3 ways Leviathan can help us understand modern conflicts
Even books that transcend their time are dated by it, and there’s certainly plenty in Thomas Hobbes’ Leviathan that feels a little worse for wear, from the Kingdom of Darkness to Christian Principalities and Commonwealths.
But what makes Hobbes’ masterpiece so special is how relevant many of its concepts remain today. The book still offers a useful prism through which to understand contemporary events.
1. The “state of nature” is alive and well
Hobbes’ most compelling concept was his “state of nature,” where the absence of law and society reduced men to a dangerous and antagonistic free-for-all.
Today, failed states give us a real-life example of what life is like in Hobbes’ vision. A failed state like Somalia—where the government has lost control of most their territory and their authority exists in name only—has some of the lowest quality of life on the planet.
The prevalent violence that seems to bring out the worst in mankind is more vivid than Hobbes’ description, but Leviathan’s conceptualization of the state of nature is still the go-to text for understanding life in the absence of a society.
2. Absolutist sovereigns left and right
With democracy and the division of powers now the norm throughout the West and elsewhere, it is easy to forget that much of the world is still ruled by leaders who, democratically elected or otherwise, have centralized much of the power of the state in their own person.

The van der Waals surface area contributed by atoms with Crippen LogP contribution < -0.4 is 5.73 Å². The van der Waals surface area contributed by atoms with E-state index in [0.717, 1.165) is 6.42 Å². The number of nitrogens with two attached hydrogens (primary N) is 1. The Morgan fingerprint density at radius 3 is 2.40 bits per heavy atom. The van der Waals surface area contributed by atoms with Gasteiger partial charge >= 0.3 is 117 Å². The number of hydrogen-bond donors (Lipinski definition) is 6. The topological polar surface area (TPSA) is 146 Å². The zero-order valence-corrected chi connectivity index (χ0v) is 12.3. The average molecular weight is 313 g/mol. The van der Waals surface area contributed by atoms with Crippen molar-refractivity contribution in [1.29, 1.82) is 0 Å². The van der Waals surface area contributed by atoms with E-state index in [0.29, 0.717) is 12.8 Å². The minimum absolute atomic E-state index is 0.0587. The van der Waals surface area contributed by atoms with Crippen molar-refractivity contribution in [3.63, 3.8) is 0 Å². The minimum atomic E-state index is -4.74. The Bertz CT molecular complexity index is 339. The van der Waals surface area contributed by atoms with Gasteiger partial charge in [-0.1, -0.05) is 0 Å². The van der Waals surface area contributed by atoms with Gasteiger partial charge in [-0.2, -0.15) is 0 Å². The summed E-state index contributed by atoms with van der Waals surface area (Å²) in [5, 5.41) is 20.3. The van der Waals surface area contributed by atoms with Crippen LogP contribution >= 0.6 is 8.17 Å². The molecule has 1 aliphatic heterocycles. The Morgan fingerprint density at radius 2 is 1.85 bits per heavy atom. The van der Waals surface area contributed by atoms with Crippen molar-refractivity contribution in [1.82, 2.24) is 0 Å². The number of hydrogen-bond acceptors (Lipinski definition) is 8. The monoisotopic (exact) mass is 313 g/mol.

Absolutist tendencies and structures today aren’t exclusive to the left (China) or the right (Russia) and they are not arbitrary. Hobbes’ defence of centralized power is clearly less widely accepted today than it was in his own time, but states operating on that principle are still a lot more common than we might think.
3. How much power is too much?
A constant theme of governance around the world is the battle effectiveness and efficiency on the one hand, and pluralist deliberation and division of power on the other.
When the European Union faces off against Putin’s Russia, the former is hampered and constrained by a multitude of voices, actors and institutions that all shape Europe’s foreign policy. The process is slow and cumbersome.
On the other hand, Putin has the power to not only make snap decisions but to also enforce and enact them without much restraint.
Hobbes argued against the diffusion and separation of power, and it’s fascinating to see this divide play out in real time like a schism between West and East.